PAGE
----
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29th June, 2015


Another overnight run took us south along the coast and into Hardangerfjord. The small village of Jondal was a new call for me and another anchorage for the ship. In fact there was not a great deal of room to anchor due to the depth of water, which was very deep right up until around a quarter of a mile from the shore. With such a relatively tight ‘parking space’ I elected to stay on board and forego our intended hike up to the Folgefonna Glacier with a dozen or so passengers. I spoke later with a few of those who did go and they had great fun, donning snow shoes and venturing over the ice like some intrepid Arctic explorers.

The morning had dawned with cloud and rain, but as the day wore on the cloud lifted, allowing those who had gone on tour to see more than we had expected. Some were off on a ‘Traditions of Hardanger’ experience which took in a boat preservation centre at Nordheimsund where skilled boatbuilders, ropemakers and blacksmiths were using traditional methods to preserve and restore old wooden boats.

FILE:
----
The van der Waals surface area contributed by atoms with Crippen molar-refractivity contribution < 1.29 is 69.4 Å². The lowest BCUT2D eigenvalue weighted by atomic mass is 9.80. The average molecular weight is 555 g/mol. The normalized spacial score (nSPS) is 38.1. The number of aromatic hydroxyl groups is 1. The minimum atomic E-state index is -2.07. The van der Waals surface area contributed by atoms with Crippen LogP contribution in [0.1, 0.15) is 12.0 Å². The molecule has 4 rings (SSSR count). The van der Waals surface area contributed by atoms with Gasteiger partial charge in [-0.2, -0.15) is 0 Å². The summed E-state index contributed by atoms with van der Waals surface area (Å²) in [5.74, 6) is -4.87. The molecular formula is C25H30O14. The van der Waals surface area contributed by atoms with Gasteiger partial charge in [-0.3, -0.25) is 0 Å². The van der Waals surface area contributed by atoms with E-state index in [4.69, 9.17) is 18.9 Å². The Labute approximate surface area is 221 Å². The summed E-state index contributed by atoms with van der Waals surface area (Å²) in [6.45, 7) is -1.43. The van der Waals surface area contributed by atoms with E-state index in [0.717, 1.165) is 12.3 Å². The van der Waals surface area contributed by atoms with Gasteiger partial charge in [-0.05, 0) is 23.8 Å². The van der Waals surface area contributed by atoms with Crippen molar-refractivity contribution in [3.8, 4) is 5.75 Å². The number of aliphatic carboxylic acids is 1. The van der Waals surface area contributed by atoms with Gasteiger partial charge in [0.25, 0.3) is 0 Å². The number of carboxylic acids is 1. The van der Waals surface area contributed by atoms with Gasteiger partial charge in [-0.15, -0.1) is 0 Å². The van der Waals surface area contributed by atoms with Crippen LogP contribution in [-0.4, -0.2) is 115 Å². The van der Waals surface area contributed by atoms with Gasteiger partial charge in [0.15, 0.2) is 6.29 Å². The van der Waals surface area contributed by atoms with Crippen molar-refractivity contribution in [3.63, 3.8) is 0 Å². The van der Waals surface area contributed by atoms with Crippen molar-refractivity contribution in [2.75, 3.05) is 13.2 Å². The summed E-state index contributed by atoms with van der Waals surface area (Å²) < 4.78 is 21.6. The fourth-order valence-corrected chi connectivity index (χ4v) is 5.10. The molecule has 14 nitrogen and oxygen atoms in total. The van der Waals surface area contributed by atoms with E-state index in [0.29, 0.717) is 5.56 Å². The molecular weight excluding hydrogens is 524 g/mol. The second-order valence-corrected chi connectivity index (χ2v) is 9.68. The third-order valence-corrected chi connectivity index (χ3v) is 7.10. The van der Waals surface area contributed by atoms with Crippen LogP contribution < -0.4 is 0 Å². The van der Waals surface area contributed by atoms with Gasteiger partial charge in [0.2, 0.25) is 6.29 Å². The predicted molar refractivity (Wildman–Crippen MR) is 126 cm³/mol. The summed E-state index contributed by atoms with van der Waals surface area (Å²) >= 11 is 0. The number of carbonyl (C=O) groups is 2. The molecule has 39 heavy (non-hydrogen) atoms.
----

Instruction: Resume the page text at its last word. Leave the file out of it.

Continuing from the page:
Another tour went off to see ‘The Barony of Rosendal’, Scandinavia’s smallest ‘palace’ dating back to the 1650’s. A Danish nobleman, Baron Ludvig Rosenkrantz, married Karen Mowat, the sole heiress of a vast landowner with more than 550 farms. In 1678 King Christian V of Denmark gave the new manor the status of Barony, the only one of its kind in Norway. These days it is owned by the University of Oslo. Many fine paintings lie within the palace and outside there is a 300 year old Renaissance rose garden and a Victorian landscaped garden with views taking in fjord and mountain.

Back on board we had to pick up the anchor after the wind rose and ‘stretched’ the cable. We ‘hovered’ outside in deeper water, so when the last tour returned they would have not been able to see the ship. Initially disconcerting perhaps, but we would have soon come into view once the tender came around the headland.

Captain Philip Rentell

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